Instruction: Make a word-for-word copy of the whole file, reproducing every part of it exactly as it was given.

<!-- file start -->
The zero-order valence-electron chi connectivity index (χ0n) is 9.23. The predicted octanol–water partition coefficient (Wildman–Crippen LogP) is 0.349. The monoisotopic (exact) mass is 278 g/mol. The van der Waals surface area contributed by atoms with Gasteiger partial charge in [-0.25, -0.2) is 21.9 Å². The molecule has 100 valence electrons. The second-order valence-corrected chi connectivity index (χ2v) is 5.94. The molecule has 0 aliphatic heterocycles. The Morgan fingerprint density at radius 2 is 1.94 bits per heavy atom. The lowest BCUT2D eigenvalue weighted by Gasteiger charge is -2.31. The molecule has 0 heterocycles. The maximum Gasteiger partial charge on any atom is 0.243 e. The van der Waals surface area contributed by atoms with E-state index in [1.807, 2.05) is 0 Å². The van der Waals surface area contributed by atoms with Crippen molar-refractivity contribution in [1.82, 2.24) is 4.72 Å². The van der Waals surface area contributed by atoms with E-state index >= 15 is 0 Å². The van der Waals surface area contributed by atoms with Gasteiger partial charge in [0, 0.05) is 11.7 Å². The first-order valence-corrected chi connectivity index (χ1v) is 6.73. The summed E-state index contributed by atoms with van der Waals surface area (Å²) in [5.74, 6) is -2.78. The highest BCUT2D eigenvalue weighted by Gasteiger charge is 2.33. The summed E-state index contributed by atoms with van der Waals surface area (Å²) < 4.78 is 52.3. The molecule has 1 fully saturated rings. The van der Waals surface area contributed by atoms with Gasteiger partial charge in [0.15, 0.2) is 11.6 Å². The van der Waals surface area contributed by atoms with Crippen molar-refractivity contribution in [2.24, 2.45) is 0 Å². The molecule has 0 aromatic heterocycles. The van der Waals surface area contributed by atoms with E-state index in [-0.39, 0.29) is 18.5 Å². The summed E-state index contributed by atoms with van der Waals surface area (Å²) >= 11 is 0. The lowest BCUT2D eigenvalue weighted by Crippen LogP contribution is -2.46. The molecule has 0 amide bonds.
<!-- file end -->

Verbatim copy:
The zero-order valence-electron chi connectivity index (χ0n) is 9.23. The predicted octanol–water partition coefficient (Wildman–Crippen LogP) is 0.349. The monoisotopic (exact) mass is 278 g/mol. The van der Waals surface area contributed by atoms with Gasteiger partial charge in [-0.25, -0.2) is 21.9 Å². The molecule has 100 valence electrons. The second-order valence-corrected chi connectivity index (χ2v) is 5.94. The molecule has 0 aliphatic heterocycles. The Morgan fingerprint density at radius 2 is 1.94 bits per heavy atom. The lowest BCUT2D eigenvalue weighted by Gasteiger charge is -2.31. The molecule has 0 heterocycles. The maximum Gasteiger partial charge on any atom is 0.243 e. The van der Waals surface area contributed by atoms with E-state index in [1.807, 2.05) is 0 Å². The van der Waals surface area contributed by atoms with Crippen molar-refractivity contribution in [1.82, 2.24) is 4.72 Å². The van der Waals surface area contributed by atoms with E-state index >= 15 is 0 Å². The van der Waals surface area contributed by atoms with Gasteiger partial charge in [0, 0.05) is 11.7 Å². The first-order valence-corrected chi connectivity index (χ1v) is 6.73. The summed E-state index contributed by atoms with van der Waals surface area (Å²) in [5.74, 6) is -2.78. The highest BCUT2D eigenvalue weighted by Gasteiger charge is 2.33. The summed E-state index contributed by atoms with van der Waals surface area (Å²) < 4.78 is 52.3. The molecule has 1 fully saturated rings. The van der Waals surface area contributed by atoms with Gasteiger partial charge in [0.15, 0.2) is 11.6 Å². The van der Waals surface area contributed by atoms with Crippen molar-refractivity contribution in [2.24, 2.45) is 0 Å². The molecule has 0 aromatic heterocycles. The van der Waals surface area contributed by atoms with E-state index in [-0.39, 0.29) is 18.5 Å². The summed E-state index contributed by atoms with van der Waals surface area (Å²) >= 11 is 0. The lowest BCUT2D eigenvalue weighted by Crippen LogP contribution is -2.46. The molecule has 0 amide bonds.